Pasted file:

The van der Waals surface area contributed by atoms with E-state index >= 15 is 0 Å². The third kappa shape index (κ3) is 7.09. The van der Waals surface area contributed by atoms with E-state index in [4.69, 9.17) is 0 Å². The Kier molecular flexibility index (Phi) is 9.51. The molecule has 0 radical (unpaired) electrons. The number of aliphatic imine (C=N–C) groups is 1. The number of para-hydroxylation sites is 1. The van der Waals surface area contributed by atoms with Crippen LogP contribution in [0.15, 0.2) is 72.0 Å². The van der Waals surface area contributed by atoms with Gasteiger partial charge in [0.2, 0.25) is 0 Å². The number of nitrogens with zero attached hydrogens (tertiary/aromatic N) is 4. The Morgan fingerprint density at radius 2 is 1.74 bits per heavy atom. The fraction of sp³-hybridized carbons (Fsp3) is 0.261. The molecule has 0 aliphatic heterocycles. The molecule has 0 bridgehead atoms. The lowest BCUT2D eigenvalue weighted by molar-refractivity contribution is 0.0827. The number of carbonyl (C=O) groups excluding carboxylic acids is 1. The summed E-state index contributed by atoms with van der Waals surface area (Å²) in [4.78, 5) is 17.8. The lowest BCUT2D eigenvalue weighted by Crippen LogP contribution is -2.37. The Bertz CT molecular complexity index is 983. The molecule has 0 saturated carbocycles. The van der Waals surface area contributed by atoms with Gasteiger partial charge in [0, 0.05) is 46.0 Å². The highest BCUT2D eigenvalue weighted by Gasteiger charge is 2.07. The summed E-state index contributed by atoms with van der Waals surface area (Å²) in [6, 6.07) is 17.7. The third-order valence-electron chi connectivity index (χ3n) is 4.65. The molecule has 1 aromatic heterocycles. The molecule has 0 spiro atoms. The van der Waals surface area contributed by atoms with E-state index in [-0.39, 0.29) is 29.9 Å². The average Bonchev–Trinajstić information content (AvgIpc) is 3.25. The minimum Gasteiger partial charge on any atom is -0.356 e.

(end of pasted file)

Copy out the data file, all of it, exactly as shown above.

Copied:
The van der Waals surface area contributed by atoms with E-state index >= 15 is 0 Å². The third kappa shape index (κ3) is 7.09. The van der Waals surface area contributed by atoms with E-state index in [4.69, 9.17) is 0 Å². The Kier molecular flexibility index (Phi) is 9.51. The molecule has 0 radical (unpaired) electrons. The number of aliphatic imine (C=N–C) groups is 1. The number of para-hydroxylation sites is 1. The van der Waals surface area contributed by atoms with Crippen LogP contribution in [0.15, 0.2) is 72.0 Å². The van der Waals surface area contributed by atoms with Gasteiger partial charge in [0.2, 0.25) is 0 Å². The number of nitrogens with zero attached hydrogens (tertiary/aromatic N) is 4. The Morgan fingerprint density at radius 2 is 1.74 bits per heavy atom. The fraction of sp³-hybridized carbons (Fsp3) is 0.261. The molecule has 0 aliphatic heterocycles. The molecule has 0 bridgehead atoms. The lowest BCUT2D eigenvalue weighted by molar-refractivity contribution is 0.0827. The number of carbonyl (C=O) groups excluding carboxylic acids is 1. The summed E-state index contributed by atoms with van der Waals surface area (Å²) in [4.78, 5) is 17.8. The lowest BCUT2D eigenvalue weighted by Crippen LogP contribution is -2.37. The Bertz CT molecular complexity index is 983. The molecule has 0 saturated carbocycles. The van der Waals surface area contributed by atoms with Gasteiger partial charge in [0, 0.05) is 46.0 Å². The highest BCUT2D eigenvalue weighted by Gasteiger charge is 2.07. The summed E-state index contributed by atoms with van der Waals surface area (Å²) in [6, 6.07) is 17.7. The third-order valence-electron chi connectivity index (χ3n) is 4.65. The molecule has 1 aromatic heterocycles. The molecule has 0 spiro atoms. The van der Waals surface area contributed by atoms with E-state index in [-0.39, 0.29) is 29.9 Å². The average Bonchev–Trinajstić information content (AvgIpc) is 3.25. The minimum Gasteiger partial charge on any atom is -0.356 e.